During this process of entering information and editing, I was able to monitor the students’ work by checking the history for the wiki. The students were also able to easily email me and each other. While anyone can view these pages, only students in this course have permission to write or edit on this wiki. I asked students to initial any edits. The topics for each taxa and the assessment rubric are included as pages on the wiki. While the students worked on the wiki mostly at home, we used class time to examine the definition of species through a case study and work with phylogenetic trees and relationships.
    Established Goals:
    AP Biology Themes (all addressed in part):
    I. Science as a Process
    II. Evolution
    III. Energy Transfer
    IV. Continuity and Change
    V. Relationship of Structure to Function
    VI. Regulation
    VII. Interdependence in Nature
    VIII. Science, Technology, and Society
    MCAS:
    2.3 Use cellular evidence (such as cell structure, cell number, and cell reproduction) and modes of nutrition to describe six kingdoms (Archaebacteria, Eubacteria, Protista, Fungi, Plantae, Animalia).
    4.8 Recognize that the body’s systems interact to maintain homeostasis. Describe the basic function of a physiological feedback loop.
    5.1 Explain how evolution is demonstrated by evidence from the fossil record, comparative anatomy, genetics, molecular biology, and examples of natural selection.
    5.2 Describe species as reproductively distinct groups of organisms. Recognize that species are further classified into a hierarchical taxonomic system (kingdom, phylum, class, order, family, genus, species) based on morphological, behavioral, and molecular similarities. Describe the role that geographic isolation can play in speciation.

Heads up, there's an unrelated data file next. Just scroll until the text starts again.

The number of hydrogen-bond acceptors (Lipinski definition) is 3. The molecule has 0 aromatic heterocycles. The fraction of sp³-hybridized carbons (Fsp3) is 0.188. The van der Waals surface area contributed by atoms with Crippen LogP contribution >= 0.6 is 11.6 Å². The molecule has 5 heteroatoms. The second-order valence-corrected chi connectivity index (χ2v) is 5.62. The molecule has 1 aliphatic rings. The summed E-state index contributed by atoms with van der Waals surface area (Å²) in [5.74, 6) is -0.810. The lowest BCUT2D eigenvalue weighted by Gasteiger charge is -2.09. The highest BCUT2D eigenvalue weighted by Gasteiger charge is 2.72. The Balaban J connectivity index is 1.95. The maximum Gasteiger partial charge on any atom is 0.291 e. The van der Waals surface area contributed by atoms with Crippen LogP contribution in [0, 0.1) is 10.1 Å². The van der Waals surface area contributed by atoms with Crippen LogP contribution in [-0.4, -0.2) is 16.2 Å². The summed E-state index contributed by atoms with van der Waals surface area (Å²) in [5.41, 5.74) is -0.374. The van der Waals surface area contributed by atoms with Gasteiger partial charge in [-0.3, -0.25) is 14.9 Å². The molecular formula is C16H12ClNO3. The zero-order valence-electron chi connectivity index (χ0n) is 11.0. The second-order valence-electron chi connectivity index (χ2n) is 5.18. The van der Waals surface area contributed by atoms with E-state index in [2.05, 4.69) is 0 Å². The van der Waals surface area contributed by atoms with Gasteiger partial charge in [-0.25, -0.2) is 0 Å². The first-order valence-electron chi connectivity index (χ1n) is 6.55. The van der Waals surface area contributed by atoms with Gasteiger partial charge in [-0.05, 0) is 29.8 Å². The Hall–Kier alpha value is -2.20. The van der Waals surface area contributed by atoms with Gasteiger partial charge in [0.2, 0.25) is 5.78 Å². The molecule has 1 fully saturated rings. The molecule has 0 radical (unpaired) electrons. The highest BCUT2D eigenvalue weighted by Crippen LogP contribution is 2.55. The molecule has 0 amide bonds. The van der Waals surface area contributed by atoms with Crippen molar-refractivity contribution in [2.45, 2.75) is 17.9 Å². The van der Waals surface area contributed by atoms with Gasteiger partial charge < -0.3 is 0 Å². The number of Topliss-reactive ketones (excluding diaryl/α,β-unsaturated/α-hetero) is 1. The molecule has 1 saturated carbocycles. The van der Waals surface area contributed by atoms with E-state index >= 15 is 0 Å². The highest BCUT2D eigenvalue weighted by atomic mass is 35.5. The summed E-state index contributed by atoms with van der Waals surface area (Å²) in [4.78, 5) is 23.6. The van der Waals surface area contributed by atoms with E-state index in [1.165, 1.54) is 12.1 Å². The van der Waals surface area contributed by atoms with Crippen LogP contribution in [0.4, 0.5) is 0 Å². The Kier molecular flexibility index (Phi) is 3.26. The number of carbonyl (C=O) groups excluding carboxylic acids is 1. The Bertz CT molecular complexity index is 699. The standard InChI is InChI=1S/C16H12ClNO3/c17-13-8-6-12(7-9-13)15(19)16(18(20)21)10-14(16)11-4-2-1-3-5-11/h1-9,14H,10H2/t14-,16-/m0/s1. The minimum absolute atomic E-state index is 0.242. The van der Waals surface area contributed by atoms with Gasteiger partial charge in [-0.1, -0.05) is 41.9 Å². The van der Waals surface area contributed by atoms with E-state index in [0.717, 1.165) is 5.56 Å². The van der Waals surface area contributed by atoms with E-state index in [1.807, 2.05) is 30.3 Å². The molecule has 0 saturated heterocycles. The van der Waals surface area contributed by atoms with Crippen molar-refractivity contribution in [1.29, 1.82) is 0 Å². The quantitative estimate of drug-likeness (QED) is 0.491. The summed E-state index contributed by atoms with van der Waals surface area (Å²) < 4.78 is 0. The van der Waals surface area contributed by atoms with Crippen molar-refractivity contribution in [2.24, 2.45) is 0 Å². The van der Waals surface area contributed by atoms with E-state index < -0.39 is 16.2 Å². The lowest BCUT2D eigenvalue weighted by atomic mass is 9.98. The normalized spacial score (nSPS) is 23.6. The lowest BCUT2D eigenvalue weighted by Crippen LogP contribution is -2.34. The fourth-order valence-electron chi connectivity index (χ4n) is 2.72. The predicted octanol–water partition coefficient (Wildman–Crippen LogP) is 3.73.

5.3 Explain how evolution through natural selection can result in changes in biodiversity through the increase or decrease of genetic diversity from a population.
    Essential Questions:
    · How can we use categorization and hierarchical thinking to make sense of the vast diversity of living species?
    · How can different anatomical and physiological strategies help organisms meet the same challenges of life?
    · How can the concept of definition be applied to the species concept?
    · Does our organizational system for the diversity of life imply evolutionary relationship?
    Understandings:
    · Organisms are placed in various taxa based on diagnostic characteristics.
    · Evolutionary relationships can be implied but not proven by classification.
    · Classification is based on human decisions.
    · The definition of species is problematic.
    · All organisms face similar challenges of life but employ a wide array of anatomical and physiological strategies to meet these strategies.
    · These strategies are based on environment and evolutionary history.
    Students will know:
    · The various levels of phylogenetic organization.
    · How diagnostic characteristics are used to organize organisms into categories.
    · The various definitions for species and the problems with each.
    · Explain the various modes of speciation.
    · Explain the various modes of reproductive isolation.
    · Describe how evolutionary relationships are determined by using various forms of evidence.
    · The diagnostic and other important characteristics of selected major taxa.
    Students will be able to do:
    · Interpret phylogentic trees and cladograms.
    · Apply genetic, morphological, ecological and behavioral evidence to classifying organisms and determining evolutionary relationships.
    · Write to and edit wiki pages
    Performance tasks:
    · The Unity and Diversity of Life Wikipedia project
    Other evidence:
    · Unit exam